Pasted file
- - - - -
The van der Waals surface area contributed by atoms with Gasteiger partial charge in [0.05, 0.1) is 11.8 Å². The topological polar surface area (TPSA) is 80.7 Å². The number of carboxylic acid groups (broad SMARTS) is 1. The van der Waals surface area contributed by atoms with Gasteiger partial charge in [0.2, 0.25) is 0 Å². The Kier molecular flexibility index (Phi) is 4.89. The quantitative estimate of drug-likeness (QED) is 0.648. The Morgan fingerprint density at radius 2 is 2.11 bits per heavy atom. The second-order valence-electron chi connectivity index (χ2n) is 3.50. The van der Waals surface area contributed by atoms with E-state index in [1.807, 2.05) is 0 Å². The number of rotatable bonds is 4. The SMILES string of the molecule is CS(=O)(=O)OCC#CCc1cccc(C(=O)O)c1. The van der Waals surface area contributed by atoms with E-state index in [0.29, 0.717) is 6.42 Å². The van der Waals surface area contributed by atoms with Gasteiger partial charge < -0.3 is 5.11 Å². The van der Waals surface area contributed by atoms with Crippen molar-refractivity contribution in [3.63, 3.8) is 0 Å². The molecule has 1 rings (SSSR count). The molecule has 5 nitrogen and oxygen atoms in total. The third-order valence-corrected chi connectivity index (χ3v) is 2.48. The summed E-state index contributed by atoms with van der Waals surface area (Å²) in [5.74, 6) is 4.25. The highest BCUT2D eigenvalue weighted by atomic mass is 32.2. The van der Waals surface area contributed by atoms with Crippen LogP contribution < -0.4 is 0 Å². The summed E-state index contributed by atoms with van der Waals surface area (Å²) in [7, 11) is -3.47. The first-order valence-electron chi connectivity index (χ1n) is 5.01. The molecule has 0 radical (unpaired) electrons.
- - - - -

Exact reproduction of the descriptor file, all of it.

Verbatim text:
The van der Waals surface area contributed by atoms with Gasteiger partial charge in [0.05, 0.1) is 11.8 Å². The topological polar surface area (TPSA) is 80.7 Å². The number of carboxylic acid groups (broad SMARTS) is 1. The van der Waals surface area contributed by atoms with Gasteiger partial charge in [0.2, 0.25) is 0 Å². The Kier molecular flexibility index (Phi) is 4.89. The quantitative estimate of drug-likeness (QED) is 0.648. The Morgan fingerprint density at radius 2 is 2.11 bits per heavy atom. The second-order valence-electron chi connectivity index (χ2n) is 3.50. The van der Waals surface area contributed by atoms with E-state index in [1.807, 2.05) is 0 Å². The number of rotatable bonds is 4. The SMILES string of the molecule is CS(=O)(=O)OCC#CCc1cccc(C(=O)O)c1. The van der Waals surface area contributed by atoms with E-state index in [0.29, 0.717) is 6.42 Å². The van der Waals surface area contributed by atoms with Gasteiger partial charge < -0.3 is 5.11 Å². The van der Waals surface area contributed by atoms with Crippen molar-refractivity contribution in [3.63, 3.8) is 0 Å². The molecule has 1 rings (SSSR count). The molecule has 5 nitrogen and oxygen atoms in total. The third-order valence-corrected chi connectivity index (χ3v) is 2.48. The summed E-state index contributed by atoms with van der Waals surface area (Å²) in [5.74, 6) is 4.25. The highest BCUT2D eigenvalue weighted by atomic mass is 32.2. The van der Waals surface area contributed by atoms with Crippen LogP contribution < -0.4 is 0 Å². The summed E-state index contributed by atoms with van der Waals surface area (Å²) in [7, 11) is -3.47. The first-order valence-electron chi connectivity index (χ1n) is 5.01. The molecule has 0 radical (unpaired) electrons.